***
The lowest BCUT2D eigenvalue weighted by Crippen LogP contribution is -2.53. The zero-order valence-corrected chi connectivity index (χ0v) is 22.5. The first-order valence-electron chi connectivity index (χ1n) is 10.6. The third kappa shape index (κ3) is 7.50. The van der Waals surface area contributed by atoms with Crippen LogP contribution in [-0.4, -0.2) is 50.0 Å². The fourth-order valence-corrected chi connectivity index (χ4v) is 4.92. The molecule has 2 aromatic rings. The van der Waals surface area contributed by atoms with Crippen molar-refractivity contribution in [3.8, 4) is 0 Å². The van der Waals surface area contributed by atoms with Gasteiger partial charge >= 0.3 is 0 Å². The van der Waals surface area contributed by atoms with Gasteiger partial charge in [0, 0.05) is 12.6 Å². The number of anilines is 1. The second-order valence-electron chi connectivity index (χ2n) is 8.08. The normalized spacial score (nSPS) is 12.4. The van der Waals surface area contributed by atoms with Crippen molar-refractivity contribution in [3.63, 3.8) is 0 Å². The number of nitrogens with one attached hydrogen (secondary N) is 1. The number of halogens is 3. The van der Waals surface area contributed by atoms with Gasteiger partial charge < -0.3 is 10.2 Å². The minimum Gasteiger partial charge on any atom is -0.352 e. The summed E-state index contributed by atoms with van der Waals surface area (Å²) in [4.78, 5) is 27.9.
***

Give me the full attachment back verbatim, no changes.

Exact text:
The lowest BCUT2D eigenvalue weighted by Crippen LogP contribution is -2.53. The zero-order valence-corrected chi connectivity index (χ0v) is 22.5. The first-order valence-electron chi connectivity index (χ1n) is 10.6. The third kappa shape index (κ3) is 7.50. The van der Waals surface area contributed by atoms with Crippen LogP contribution in [-0.4, -0.2) is 50.0 Å². The fourth-order valence-corrected chi connectivity index (χ4v) is 4.92. The molecule has 2 aromatic rings. The van der Waals surface area contributed by atoms with Crippen molar-refractivity contribution in [3.8, 4) is 0 Å². The van der Waals surface area contributed by atoms with Gasteiger partial charge >= 0.3 is 0 Å². The van der Waals surface area contributed by atoms with Gasteiger partial charge in [0, 0.05) is 12.6 Å². The number of anilines is 1. The second-order valence-electron chi connectivity index (χ2n) is 8.08. The normalized spacial score (nSPS) is 12.4. The van der Waals surface area contributed by atoms with Crippen molar-refractivity contribution in [3.63, 3.8) is 0 Å². The number of nitrogens with one attached hydrogen (secondary N) is 1. The number of halogens is 3. The van der Waals surface area contributed by atoms with Gasteiger partial charge < -0.3 is 10.2 Å². The minimum Gasteiger partial charge on any atom is -0.352 e. The summed E-state index contributed by atoms with van der Waals surface area (Å²) in [4.78, 5) is 27.9.